Don’t like the Google Play Store and Google’s policies for how developers can use it to distribute their apps? Then you don’t have to use it.
One of the differences between Android and iOS is that Google officially lets users (or phone makers) install third-party app stores, while Apple does not. Now Google says the next version of Android will “make it even easier for people to use other app stores on their devices.”
The announcement is a little light on details, but Google says that the update will be baked in Android 12 when it ships next year.
It’s no coincidence that in the same announcement, Google notes that next year the company will also crack down on apps that are available in the Google Play Store, but which try to avoid using Google’s in-app billing features.
On the one hand, at a time when Google and Apple are both coming under fire for insisting that app developers play by their strict rules (and share 30-percent of revenue from sales of apps and in-app purchases), Google is pointing out that developers don’t have to use the Play Store at all.
On the other hand, the company is saying that if developers do distribute their apps through the Play Store, they have to use Google Play’s billing system… and share a cut of their revenues with Google.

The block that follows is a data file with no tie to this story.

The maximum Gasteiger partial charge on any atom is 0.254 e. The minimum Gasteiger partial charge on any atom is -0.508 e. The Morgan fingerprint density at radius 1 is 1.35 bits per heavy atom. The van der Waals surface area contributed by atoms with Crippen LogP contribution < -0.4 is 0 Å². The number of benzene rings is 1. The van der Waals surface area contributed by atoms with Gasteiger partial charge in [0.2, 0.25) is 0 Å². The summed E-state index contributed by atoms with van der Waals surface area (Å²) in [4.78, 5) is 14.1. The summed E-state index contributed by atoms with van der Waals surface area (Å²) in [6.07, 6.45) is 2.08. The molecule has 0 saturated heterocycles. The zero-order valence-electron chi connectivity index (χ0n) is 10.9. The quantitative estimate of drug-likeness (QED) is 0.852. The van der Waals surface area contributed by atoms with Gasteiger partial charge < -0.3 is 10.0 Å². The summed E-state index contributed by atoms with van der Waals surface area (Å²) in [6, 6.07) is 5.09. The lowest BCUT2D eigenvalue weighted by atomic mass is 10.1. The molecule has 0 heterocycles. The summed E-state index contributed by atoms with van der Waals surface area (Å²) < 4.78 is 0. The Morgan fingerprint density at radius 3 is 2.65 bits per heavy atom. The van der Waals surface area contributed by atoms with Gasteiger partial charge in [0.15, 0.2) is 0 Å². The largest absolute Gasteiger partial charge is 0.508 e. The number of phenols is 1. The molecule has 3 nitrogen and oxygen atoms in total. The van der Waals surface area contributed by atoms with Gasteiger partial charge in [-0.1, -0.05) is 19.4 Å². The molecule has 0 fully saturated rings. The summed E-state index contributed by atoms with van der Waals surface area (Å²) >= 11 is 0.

Google says this isn’t a new requirement, and most developers who sell digital goods through their apps are already using Google Play billing. But starting September 30, 2021, the company will crack down on apps that do not comply – and that will include popular apps such as Netflix and Spotify which currently allow users to sign up for subscriptions within the app by using a credit card rather than Google Play billing.
Google notes that companies do have other options – they can let users sign up through their website and can even offer different pricing options for folks who do that instead of signing up through an in-app purchase. But Google will not less developers communicate about those options through the app.
According to a FAQ, “you can use email marketing and other channels outside of the app to provide subscription offers and even special pricing.”
In other words, if you want to offer subscriptions to your music streaming service, online guitar lessons, or gaming platform for 30-percent lower prices to folks who sign up outside the Google Play Store, you can do that. You just can’t mention it in the app that’s distributed through the Play Store.
All of which is to say that Google still has a pretty strict set of policies in place for the Android app store most people are most likely to use.
Maybe that’ll change when Android 12 rolls around with whatever third-party app store improvements Google has in mind. Or maybe Google is just dangling that upcoming feature so that the company can point out that those who are upset with Play Store policies don’t need to use it… they can use third-party app stores and try to convince users and/or phone makers to actually install and use them.